Somewhat confusingly, given his clear preference for market solutions, Lucas argues at the same time that European countries should cooperate in developing pipelines that would connect their market with Central Asian suppliers such as Turkmenistan and Kazakhstan while bypassing Russian intermediaries4 —even if investors are unwilling to shoulder all the risk themselves. In this case, he says, pipeline policy is a matter of national security—and “national security is a job for politicians, not those in business.” Indeed, while many economists might argue that the experience of East Asia in particular demonstrates that successful capitalism doesn’t necessarily have to coincide with liberal democracy, Lucas turns the argument on its head:

If you believe that capitalism is a system in which money matters more than freedom, you are doomed when people who don’t believe in freedom attack using money.

Markets, he argues, should be subordinated to freedom, not the other way around. This is actually something of an intellectual leap, and it will be interesting to see how such ideas develop as the liberal democracies continue to be challenged by authoritarian capitalism—particularly in the aftermath of the current financial crisis.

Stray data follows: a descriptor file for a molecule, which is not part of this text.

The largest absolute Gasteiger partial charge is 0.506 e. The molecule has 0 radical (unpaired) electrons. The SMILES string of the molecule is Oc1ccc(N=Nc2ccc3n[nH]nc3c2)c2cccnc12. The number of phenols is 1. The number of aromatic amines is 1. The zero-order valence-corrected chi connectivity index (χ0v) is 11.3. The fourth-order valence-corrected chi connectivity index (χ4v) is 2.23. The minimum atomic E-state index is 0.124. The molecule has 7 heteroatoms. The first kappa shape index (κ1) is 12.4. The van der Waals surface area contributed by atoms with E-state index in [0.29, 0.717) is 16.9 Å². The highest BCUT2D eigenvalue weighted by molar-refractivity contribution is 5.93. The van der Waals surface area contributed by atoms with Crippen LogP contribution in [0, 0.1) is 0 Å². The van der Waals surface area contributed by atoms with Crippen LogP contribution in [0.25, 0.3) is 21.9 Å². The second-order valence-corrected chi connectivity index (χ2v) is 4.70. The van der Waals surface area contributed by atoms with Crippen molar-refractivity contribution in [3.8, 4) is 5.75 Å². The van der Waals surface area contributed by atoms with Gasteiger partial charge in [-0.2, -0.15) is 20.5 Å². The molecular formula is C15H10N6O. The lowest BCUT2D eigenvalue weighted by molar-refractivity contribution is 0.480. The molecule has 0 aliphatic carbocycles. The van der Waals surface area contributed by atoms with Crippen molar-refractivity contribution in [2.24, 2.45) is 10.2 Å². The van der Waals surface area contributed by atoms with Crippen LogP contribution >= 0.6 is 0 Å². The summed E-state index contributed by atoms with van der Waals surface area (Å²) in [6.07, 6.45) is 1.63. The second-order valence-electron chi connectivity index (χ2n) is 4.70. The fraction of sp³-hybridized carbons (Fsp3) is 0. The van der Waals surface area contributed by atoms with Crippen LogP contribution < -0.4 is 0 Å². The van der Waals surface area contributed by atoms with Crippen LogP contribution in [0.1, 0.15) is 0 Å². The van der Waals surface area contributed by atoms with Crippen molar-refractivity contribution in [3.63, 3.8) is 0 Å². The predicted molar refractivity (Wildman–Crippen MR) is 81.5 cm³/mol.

Perhaps most controversially, Lucas believes that offering NATO membership to Georgia and Ukraine is a key component of any strategy for constraining Russian designs on its neighbors. Opponents of the previous enlargement of NATO—including, of course, many Russians—say that expanding membership to members of the former Warsaw Pact was an insult to Russian sensitivities and a threat to Russian security. What this argument ignores is that NATO enlargement had a positive influence in knitting together a region that might otherwise have fallen into chaos. Contrary to popular belief, NATO enlargement was driven less by a grasping, hegemonic United States than by the desire of Washington’s European allies to stabilize the belt of newborn democracies to the east. There is no question that they have succeeded in this aim.

Just as the opportunity to join the EU compelled many countries in the region to undertake difficult political and economic reforms, NATO’s requirement that candidate countries resolve border conflicts with their neighbors before they can be admitted forced would-be members to confront and air old historical grievances that could have easily poisoned the region’s future. In the early 1990s, for example, Hungarian nationalist leader Jozsef Antall described himself as the “Prime Minister of 15 million Hungarians”—that is, including five million ethnic Hungarians in Slovakia, Romania, and Serbia—and vowed to defend them against alleged discrimination there. Italy and Slovenia, Lithuania and Poland, and Germany and the Czech Republic all had to confront long-running historical disputes with one another. The security benefits of NATO membership provided a powerful incentive to defuse these controversies. NATO also forced aspirant countries to consolidate civilian control over their militaries.